I’ve noticed on the news wires this evening that Zimbabwe has banned its local farmers from selling maize to anyone other than the state Grain Marketing Board as the government moves to keep prices of the staple food down. This move follows a poor harvest after another season of unfavourable weather conditions.
On the one hand, the government’s action to intervene in the maize market shows a concern for the consumers’ wellbeing as food price inflation quickens. On the other hand, these actions could disadvantage the farmers who had hoped that higher maize prices could compensate for yield losses. This will specifically be the case if the Zimbabwean government sets its ‘maize floor price’ below the global maize prices. I am anxiously waiting to see what the decision on this will be.
Another point to keep an eye on is that the Zimbabwean Grain Marketing Board has recently issued a tender to buy 750 000 tonnes of maize in order to fulfil its domestic needs. This will be the largest import volume since 2016 when the country imported 1.4 million tonnes of maize. I haven’t seen any indications of cross-border movement of the grains yet. I suspect that the potential maize suppliers will be South Africa, Zambia, Mexico and Ukraine. And oh, in this case, the Zimbabwean maize buyers (government’s Grain Marketing Board) will have to pay the world price. So, would they discriminate local farmers from the global market? Only time will tell.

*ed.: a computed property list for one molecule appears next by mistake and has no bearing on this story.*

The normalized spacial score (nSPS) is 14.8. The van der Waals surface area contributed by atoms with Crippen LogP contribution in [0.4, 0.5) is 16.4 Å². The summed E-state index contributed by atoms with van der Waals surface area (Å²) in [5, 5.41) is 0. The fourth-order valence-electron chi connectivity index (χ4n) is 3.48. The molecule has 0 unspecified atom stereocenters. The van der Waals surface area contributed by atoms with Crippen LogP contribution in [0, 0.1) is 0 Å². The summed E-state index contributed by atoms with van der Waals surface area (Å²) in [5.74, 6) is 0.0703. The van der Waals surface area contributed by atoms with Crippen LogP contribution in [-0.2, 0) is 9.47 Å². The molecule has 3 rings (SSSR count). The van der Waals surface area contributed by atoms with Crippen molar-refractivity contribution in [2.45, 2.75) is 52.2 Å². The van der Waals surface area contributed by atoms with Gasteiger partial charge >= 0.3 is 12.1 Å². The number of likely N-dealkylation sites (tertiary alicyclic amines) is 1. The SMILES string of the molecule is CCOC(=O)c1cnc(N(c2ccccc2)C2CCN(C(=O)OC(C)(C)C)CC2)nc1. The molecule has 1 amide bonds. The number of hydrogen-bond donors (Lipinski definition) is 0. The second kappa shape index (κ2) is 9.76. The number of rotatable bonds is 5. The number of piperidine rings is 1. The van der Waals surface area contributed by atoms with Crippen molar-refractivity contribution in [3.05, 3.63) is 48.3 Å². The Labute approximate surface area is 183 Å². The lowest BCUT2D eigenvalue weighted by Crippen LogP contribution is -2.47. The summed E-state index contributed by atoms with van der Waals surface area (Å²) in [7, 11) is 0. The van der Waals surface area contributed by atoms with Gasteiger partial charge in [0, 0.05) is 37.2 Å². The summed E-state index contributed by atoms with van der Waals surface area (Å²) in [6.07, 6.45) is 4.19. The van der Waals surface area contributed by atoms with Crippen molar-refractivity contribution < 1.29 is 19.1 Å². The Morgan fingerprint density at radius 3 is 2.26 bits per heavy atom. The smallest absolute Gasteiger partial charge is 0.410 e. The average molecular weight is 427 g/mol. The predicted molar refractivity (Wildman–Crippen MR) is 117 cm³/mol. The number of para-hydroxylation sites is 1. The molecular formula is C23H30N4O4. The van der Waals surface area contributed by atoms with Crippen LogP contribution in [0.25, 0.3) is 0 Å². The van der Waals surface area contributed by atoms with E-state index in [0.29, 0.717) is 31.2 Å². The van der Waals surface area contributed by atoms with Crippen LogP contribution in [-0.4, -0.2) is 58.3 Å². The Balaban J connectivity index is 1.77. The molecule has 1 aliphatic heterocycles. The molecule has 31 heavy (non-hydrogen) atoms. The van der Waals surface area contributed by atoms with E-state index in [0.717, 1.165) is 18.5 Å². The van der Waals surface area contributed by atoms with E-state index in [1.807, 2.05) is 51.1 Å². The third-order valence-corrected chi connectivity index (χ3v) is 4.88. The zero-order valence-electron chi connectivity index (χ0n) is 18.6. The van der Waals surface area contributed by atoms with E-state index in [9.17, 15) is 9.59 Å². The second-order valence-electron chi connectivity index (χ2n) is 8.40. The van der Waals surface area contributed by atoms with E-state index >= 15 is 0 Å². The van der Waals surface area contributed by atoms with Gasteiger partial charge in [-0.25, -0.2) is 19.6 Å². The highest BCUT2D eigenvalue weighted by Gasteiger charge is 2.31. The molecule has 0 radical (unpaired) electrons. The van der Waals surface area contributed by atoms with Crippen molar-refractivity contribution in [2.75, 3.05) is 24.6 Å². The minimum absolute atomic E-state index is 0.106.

You can read more about the Southern and East Africa maize dynamics in my previous post here.
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